Méret Oppenheim F: 6 Oct 1913 in Charlottenburg, Tyskland D: 15 Nov 1985 in Basel, Schweiz
Méret Elisabeth Oppenheim was (born in Berlin, Germany) a Swiss Surrealist artist and photographer. Oppenheim was a member of the Surrealist movement of the 1920s along with André Breton, Luis Buñuel, Max Ernst, and other writers and visual artists. Besides creating art objects, Oppenheim also famously appeared as a model for photographs by Man Ray, most notably a series of nude shots of her interacting with a printing press.
Méret Oppenheim is named after Meretlein, a wild child who lives in the woods, from the novel Green Henry by
Gottfried Keller. Oppenheim had two siblings, a sister named Kristin (born 1915) and a brother named Burkhard (born 1919). Her father, a German-Jewish doctor, was conscripted into the army at the
outbreak of war in 1914. Consequently, Oppenheim and her mother, who was Swiss, moved to live with Oppenheim's maternal grandparents in Delémont, Switzerland. In Switzerland, Oppenheim was exposed to art and artists from a young age.
Oppenheim was inspired by her aunt, Ruth Wenger, especially by Wenger's devotion to art and her modern lifestyle.
In 1932, at the age of 18, Oppenheim moved to Paris and sporadically attended the Académie de la Grande Chaumière. In 1933 she met Hans Arp and Alberto Giacometti who, after visiting her studio and seeing her work, invited her to participate in the Surrealist exhibition in the “Salon des Surindépendants,” held in Paris between 27 October and 26 November. Oppenheim met André Breton and began to participate in meetings at the Café de la Place Blanche with the Surrealist circle.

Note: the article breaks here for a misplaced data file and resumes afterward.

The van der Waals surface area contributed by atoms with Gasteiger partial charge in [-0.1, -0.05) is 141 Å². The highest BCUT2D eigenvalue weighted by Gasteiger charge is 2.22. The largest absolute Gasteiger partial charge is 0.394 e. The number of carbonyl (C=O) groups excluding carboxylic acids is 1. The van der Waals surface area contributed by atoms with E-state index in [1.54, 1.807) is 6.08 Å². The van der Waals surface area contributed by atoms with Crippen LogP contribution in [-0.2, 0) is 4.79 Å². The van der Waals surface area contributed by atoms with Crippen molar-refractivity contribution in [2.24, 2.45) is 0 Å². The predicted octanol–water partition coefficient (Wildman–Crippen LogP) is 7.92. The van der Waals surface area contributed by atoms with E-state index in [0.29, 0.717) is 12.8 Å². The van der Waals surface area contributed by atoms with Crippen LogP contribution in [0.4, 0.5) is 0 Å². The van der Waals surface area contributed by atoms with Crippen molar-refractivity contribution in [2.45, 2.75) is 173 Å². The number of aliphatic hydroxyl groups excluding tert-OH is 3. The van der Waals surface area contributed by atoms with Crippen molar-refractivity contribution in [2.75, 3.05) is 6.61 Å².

In 1936, Oppenheim had her first solo exhibition in Basel, Switzerland, at the Galerie Schulthess. She continued to contribute to Surrealist exhibitions until 1960. Many of her pieces consisted of everyday objects arranged as such that they allude to female sexuality and feminine exploitation by the opposite sex. Oppenheim’s paintings focused on the same themes. Her originality and audacity established her as a leading figure in the Surrealist movement.
In 1945 she meets Wolfgang La Roche whom she marries. 1948 they move to Berne.
In 1956 Oppenheim designed the costumes and sets for Daniel
Spoerri’s production of Picasso’s play Le Désir attrapé par la queue in Berne, and in 1959 she created the controversial
object, Cannibal Feast, for the opening of the last International Surrealist Exhibition in Paris. The sculpture included a live nude model laid out on a table and covered with food and was criticized for depicting woman as an object of consumption;
Oppenheim insisted that the work was instead intended as a spring fertility rite for both men and women.
In 1983 Oppenheim designed the controversial Tour-fontaine in Berne (Waisenhausplatz), a tall concrete column wrapped with a garland of grass over a small watercourse. Her sculpture Spiral (1971) was erected on the Montagne Ste Geneviève in Paris in 1985.
Méret Oppenheim dies November 15, 1985 in Basel, Schweiz.